Last updated: October 10, 2013 6:27 pm

The Fifth Estate – film review

Benedict Cumberbatch stars as Julian Assange in a watchable account of the WikiLeaks saga
Benedict Cumberbatch as Julian Assange in 'The Fifth Estate'©AP

Benedict Cumberbatch as Julian Assange in 'The Fifth Estate'

Julian Assange: hero of media freedom or, one character’s verdict in The Fifth Estate, “manipulative asshole”? The jury is out. So, now, is the movie. The defendant will be able to watch his own trial by feature film (with Ecuadorian Spanish subtitles). Benedict Cumberbatch assumes the blond-white hair, pale eyebrows and Aussie drawl. For this actor one good turn keeps begetting another. He has already played Stephen Hawking and Vincent Van Gogh. Soon he will be decoder genius and Apple logo inspirer Alan Turing. He is excellent as the WikiLeaks founder – slippery, quicksilver, creepy, passively despotic – in a movie that without him would resemble The Social Network done over by Len Deighton.

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Nigel Andrews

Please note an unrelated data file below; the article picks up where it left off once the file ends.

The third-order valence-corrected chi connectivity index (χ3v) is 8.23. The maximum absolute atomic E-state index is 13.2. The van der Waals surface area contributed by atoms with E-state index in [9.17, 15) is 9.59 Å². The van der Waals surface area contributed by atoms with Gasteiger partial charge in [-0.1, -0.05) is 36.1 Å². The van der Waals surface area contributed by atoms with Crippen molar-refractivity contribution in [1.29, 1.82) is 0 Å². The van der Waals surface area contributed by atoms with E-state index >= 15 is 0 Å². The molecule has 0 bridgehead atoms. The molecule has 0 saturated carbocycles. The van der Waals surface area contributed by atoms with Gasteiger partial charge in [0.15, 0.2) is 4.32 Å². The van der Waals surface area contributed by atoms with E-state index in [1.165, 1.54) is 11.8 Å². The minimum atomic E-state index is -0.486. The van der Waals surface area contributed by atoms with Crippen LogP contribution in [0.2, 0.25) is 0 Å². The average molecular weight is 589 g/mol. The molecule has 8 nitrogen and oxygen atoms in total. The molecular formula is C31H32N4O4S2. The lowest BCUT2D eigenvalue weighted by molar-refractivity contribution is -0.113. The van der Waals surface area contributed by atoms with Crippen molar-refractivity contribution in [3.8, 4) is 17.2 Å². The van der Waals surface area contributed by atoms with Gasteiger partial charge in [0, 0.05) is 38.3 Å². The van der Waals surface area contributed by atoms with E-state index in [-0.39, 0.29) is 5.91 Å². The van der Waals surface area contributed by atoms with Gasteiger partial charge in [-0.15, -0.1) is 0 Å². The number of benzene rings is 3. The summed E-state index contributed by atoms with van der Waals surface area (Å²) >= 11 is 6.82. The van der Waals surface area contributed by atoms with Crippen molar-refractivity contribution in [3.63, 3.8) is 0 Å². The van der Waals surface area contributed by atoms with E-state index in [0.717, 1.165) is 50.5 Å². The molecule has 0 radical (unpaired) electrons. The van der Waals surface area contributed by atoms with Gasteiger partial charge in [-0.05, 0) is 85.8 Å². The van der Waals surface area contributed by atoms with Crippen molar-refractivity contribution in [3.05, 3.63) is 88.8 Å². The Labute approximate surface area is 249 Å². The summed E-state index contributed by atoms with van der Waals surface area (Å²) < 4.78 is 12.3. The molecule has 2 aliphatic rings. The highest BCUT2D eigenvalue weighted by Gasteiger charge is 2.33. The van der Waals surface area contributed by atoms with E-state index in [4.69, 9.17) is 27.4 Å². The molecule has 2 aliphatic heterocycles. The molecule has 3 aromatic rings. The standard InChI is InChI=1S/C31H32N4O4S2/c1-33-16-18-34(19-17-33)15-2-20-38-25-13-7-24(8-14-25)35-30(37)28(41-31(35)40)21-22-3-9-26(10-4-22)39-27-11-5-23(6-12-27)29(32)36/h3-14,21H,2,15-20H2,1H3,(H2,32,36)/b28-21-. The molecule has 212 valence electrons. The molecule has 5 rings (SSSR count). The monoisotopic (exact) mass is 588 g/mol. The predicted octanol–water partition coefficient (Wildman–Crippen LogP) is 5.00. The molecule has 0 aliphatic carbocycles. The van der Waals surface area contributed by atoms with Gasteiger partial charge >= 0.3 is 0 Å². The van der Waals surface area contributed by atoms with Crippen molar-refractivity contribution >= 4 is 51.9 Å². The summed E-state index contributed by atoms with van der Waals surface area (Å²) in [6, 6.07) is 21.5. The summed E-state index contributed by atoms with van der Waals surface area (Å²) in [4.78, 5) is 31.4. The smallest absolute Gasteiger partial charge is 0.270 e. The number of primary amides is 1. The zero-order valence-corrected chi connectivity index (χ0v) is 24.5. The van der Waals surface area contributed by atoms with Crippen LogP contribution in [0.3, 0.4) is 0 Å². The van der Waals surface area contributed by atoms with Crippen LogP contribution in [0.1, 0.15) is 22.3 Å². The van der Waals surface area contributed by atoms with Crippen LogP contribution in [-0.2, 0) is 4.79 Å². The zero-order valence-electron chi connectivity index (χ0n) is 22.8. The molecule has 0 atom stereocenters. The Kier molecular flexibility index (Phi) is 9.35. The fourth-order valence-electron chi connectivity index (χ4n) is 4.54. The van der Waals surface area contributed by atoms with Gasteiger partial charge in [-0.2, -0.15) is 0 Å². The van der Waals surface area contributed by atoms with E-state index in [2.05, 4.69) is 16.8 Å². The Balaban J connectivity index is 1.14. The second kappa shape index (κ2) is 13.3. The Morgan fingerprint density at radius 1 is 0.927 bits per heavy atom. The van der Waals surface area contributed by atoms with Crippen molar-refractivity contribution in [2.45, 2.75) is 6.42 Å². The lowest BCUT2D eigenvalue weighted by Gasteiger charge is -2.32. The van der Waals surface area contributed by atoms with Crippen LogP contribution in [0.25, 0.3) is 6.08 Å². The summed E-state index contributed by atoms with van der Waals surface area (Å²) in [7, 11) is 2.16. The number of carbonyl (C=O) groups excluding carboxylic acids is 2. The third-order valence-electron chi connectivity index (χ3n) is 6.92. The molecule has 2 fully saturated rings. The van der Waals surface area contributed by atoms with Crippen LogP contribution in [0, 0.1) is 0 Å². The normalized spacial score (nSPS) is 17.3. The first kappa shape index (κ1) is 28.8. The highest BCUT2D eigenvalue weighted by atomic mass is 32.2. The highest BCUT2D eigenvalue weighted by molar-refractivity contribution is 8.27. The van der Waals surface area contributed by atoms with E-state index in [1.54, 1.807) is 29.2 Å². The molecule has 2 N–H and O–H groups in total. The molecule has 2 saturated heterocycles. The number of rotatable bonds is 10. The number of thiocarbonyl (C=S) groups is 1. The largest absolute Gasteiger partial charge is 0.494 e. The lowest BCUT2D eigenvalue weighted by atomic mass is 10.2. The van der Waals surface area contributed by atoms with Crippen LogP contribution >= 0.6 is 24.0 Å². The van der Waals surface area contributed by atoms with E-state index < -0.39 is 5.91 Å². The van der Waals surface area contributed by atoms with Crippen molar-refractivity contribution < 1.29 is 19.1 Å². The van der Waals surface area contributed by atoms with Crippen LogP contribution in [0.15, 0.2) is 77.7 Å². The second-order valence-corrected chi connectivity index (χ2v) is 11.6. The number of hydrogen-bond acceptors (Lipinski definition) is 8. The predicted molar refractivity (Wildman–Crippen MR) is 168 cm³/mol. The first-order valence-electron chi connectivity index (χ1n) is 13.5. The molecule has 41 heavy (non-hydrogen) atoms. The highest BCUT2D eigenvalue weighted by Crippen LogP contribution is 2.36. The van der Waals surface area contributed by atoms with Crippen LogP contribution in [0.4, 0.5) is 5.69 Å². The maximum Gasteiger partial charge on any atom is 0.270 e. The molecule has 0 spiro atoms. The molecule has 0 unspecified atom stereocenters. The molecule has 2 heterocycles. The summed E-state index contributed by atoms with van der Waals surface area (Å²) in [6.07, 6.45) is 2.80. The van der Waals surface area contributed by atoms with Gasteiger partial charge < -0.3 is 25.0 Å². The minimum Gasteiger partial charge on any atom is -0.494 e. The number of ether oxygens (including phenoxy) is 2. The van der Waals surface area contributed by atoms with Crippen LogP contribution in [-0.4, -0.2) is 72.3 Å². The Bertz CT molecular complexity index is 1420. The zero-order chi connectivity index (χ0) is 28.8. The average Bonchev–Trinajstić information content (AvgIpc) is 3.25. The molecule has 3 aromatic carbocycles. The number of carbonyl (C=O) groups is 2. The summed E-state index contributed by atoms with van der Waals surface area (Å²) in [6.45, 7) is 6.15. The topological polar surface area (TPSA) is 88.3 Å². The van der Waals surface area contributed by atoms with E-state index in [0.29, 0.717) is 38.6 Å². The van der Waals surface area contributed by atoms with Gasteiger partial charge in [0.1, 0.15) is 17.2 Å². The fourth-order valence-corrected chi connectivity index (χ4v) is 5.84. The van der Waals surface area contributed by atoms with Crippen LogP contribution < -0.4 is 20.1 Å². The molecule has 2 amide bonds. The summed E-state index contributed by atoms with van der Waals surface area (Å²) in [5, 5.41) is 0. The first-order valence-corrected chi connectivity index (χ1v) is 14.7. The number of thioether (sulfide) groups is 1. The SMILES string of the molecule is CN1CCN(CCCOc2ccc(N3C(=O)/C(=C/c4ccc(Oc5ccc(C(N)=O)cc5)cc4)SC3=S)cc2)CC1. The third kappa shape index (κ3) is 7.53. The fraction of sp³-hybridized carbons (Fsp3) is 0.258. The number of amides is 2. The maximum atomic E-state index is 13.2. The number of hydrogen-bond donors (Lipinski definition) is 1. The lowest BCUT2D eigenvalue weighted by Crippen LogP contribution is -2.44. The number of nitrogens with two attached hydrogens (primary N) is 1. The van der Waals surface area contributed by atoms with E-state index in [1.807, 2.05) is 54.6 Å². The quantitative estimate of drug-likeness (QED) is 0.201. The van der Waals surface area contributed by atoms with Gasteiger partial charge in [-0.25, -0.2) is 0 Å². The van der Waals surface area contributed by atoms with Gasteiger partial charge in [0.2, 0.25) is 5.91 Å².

We move glibly between capitals (Berlin, London, Washington) as the western world, two steps behind its own undoing, deals with the Julian calendar of destruction. Bill Condon’s direction and Josh Singer’s script do nothing unpredictable. Co-star Daniel Brühl is now reflex casting, after Rush, for any screen drama pitting an uptight Teuton against an Anglo-blond loose cannon; this makes Assange and Daniel Domscheit-Berg’s falling in and falling out more formulaic than it might be. In the Washington power corridors Anthony Mackie, Laura Linney and Stanley Tucci are the black, the female and the flaky in-betweener (no glass-ceiling-challenging constituency left ignored) who strive to hold the line of national and international security. In London, freedom is The Guardian newspaper, represented by Peter “Alan Rusbridger” Capaldi and razor-allergic journo David Thewlis. In films like this, a scraggy beard is proof of anti-establishment integrity. When The Fifth Estate slows down enough for thought, almost every thought is a banality.

It’s watchable even so. How could it not be when – in a true story far more incredible than fiction – the fate of democracy hangs, or did hang, on the whim and will of a young Antipodean and his seemingly limitless powers of powers of geek conquest.


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